Even at Mad River Glen, Vermont (where the original single chair was replaced with a single when an upgrade was needed), a QR code on signs around the mountain leads skiers to a map on the website to reduce paper. waste, spokesman Ry Young said. The resort still offers paper maps; a recent overhaul, in fact, was Mr. Niehues’ last major project.
Mr Niehues, who retired last year, said his maps are not just about “guiding you on the mountain, but showing you its potential and what it offers”. To convey this, he created three-dimensional scenes with meticulously rendered detail. “I really kept the skiers in mind and tried to make it as realistic as possible,” he added. “I always thought it was important to show the terrain, the surroundings, the trees.”
These works of art, whether by Mr. Niehues or others, often survive a ski vacation, turning into a keepsake that allows you to study the mountain more on days when you wish you were still there or even compare the changes over the years in a favorite station. That’s why an avid skier like Stuart Winchester has a drawer full of hundreds of cards — he’s even decorated his Brooklyn laundry room with a few dozen of them.
“I like the physical map of the slopes as a token of your ski day,” said Mr. Winchester, director of internal communications at ViacomCBS, which also manages the Storm Skiing newsletter and podcast on resort trends and their impact. on skiers.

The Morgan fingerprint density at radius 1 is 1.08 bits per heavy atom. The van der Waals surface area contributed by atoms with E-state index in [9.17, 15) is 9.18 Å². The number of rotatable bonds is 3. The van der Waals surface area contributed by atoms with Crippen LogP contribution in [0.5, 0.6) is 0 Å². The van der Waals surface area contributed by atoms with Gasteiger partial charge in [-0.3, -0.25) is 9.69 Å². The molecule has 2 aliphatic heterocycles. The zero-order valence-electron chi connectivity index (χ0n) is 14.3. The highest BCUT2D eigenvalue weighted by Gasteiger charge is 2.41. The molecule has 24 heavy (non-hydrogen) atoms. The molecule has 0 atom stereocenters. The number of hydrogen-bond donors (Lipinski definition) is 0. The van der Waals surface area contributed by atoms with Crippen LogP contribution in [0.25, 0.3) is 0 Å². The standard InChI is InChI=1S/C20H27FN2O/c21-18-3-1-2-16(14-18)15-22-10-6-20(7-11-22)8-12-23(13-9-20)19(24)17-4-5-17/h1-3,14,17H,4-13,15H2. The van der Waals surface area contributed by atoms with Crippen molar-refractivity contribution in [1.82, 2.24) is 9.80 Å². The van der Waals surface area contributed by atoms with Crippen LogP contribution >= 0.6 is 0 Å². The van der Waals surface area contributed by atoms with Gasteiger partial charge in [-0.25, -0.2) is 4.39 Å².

But, as apps offer an increasingly sophisticated level of functionality, their value for tech-savvy skiers is undeniable. For example, Powdr launched a feature last winter in Killington, Vermont and Snowbird that shows skiers where they and their friends are on the mountain in real time; Mt. Bachelor added the feature for this season. Vail’s comprehensive EpicMix app now includes a daily forecast of lift wait times at 12 of the company’s resorts for better planning upfront.
One particularly intriguing piece of equipment comes from Lumiplan, a French company that makes signs and apps for ski areas; it’s developing an interactive daily route option that company executive vice president Julien Chassagne has called “the future of the trail map.” Say you want to spend a day skiing as many intermediate mogul runs as possible, have lunch at a certain restaurant, and then end up in a particular base area – enter those preferences into the app and it’ll provide you with a game plan. The feature is currently being tested in Serre Chevalier, a ski area in the French Alps.
But it’s probably too soon to call the actual death of the traditional pocket map, said Garry Milliken, a graphic designer who creates maps that can be printed or reproduced digitally through his New York-based company, VistaMap. “The good old-fashioned trail map is still a primary source of information,” he said. He has seen technology approaches come and go over his 30 years in the business and emphasizes ease of use “being able to read and hold something in your hand regardless of the temperature or time”.